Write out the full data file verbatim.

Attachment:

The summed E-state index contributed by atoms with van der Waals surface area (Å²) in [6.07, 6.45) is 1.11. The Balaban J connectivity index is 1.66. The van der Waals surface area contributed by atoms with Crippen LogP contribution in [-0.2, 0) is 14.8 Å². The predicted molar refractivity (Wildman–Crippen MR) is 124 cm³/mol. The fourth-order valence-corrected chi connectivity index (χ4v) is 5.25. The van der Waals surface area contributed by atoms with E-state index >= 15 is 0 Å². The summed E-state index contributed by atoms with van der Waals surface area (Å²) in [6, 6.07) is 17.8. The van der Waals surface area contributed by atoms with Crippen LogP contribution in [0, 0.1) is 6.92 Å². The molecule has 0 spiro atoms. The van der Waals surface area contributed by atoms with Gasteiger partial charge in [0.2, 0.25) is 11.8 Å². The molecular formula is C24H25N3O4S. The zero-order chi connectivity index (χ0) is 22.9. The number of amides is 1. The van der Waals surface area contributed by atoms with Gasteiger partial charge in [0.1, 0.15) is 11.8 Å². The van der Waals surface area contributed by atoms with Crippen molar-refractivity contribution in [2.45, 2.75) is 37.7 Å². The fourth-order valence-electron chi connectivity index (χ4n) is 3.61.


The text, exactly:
The summed E-state index contributed by atoms with van der Waals surface area (Å²) in [6.07, 6.45) is 1.11. The Balaban J connectivity index is 1.66. The van der Waals surface area contributed by atoms with Crippen LogP contribution in [-0.2, 0) is 14.8 Å². The predicted molar refractivity (Wildman–Crippen MR) is 124 cm³/mol. The fourth-order valence-corrected chi connectivity index (χ4v) is 5.25. The van der Waals surface area contributed by atoms with E-state index >= 15 is 0 Å². The summed E-state index contributed by atoms with van der Waals surface area (Å²) in [6, 6.07) is 17.8. The van der Waals surface area contributed by atoms with Crippen LogP contribution in [0, 0.1) is 6.92 Å². The molecule has 0 spiro atoms. The van der Waals surface area contributed by atoms with Gasteiger partial charge in [0.2, 0.25) is 11.8 Å². The molecular formula is C24H25N3O4S. The zero-order chi connectivity index (χ0) is 22.9. The number of amides is 1. The van der Waals surface area contributed by atoms with Gasteiger partial charge in [0.1, 0.15) is 11.8 Å². The van der Waals surface area contributed by atoms with Crippen molar-refractivity contribution in [2.45, 2.75) is 37.7 Å². The fourth-order valence-electron chi connectivity index (χ4n) is 3.61.